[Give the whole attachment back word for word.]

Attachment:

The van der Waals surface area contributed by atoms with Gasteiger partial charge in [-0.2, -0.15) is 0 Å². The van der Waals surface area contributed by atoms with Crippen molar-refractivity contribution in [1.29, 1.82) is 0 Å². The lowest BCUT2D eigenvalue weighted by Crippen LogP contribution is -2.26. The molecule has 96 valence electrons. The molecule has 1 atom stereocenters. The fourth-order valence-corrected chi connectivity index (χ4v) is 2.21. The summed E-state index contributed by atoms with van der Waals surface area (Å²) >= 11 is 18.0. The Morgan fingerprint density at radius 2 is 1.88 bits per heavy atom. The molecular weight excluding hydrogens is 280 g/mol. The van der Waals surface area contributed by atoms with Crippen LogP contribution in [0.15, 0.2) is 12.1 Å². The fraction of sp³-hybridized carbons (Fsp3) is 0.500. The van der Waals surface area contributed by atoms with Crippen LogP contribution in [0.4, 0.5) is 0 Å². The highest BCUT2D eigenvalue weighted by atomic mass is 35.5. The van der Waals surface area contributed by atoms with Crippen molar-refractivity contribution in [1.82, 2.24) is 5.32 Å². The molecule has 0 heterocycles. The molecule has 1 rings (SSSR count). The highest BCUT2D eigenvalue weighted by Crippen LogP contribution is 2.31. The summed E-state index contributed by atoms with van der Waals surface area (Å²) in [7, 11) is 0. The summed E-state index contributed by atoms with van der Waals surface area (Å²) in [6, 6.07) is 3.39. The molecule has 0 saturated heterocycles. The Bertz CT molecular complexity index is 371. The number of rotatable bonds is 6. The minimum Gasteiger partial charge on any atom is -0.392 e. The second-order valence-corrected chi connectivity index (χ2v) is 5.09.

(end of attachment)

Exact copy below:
The van der Waals surface area contributed by atoms with Gasteiger partial charge in [-0.2, -0.15) is 0 Å². The van der Waals surface area contributed by atoms with Crippen molar-refractivity contribution in [1.29, 1.82) is 0 Å². The lowest BCUT2D eigenvalue weighted by Crippen LogP contribution is -2.26. The molecule has 96 valence electrons. The molecule has 1 atom stereocenters. The fourth-order valence-corrected chi connectivity index (χ4v) is 2.21. The summed E-state index contributed by atoms with van der Waals surface area (Å²) >= 11 is 18.0. The Morgan fingerprint density at radius 2 is 1.88 bits per heavy atom. The molecular weight excluding hydrogens is 280 g/mol. The van der Waals surface area contributed by atoms with Crippen LogP contribution in [0.15, 0.2) is 12.1 Å². The fraction of sp³-hybridized carbons (Fsp3) is 0.500. The van der Waals surface area contributed by atoms with Crippen LogP contribution in [0.4, 0.5) is 0 Å². The highest BCUT2D eigenvalue weighted by atomic mass is 35.5. The van der Waals surface area contributed by atoms with Crippen molar-refractivity contribution in [1.82, 2.24) is 5.32 Å². The molecule has 0 heterocycles. The molecule has 1 rings (SSSR count). The highest BCUT2D eigenvalue weighted by Crippen LogP contribution is 2.31. The summed E-state index contributed by atoms with van der Waals surface area (Å²) in [7, 11) is 0. The summed E-state index contributed by atoms with van der Waals surface area (Å²) in [6, 6.07) is 3.39. The molecule has 0 saturated heterocycles. The Bertz CT molecular complexity index is 371. The number of rotatable bonds is 6. The minimum Gasteiger partial charge on any atom is -0.392 e. The second-order valence-corrected chi connectivity index (χ2v) is 5.09.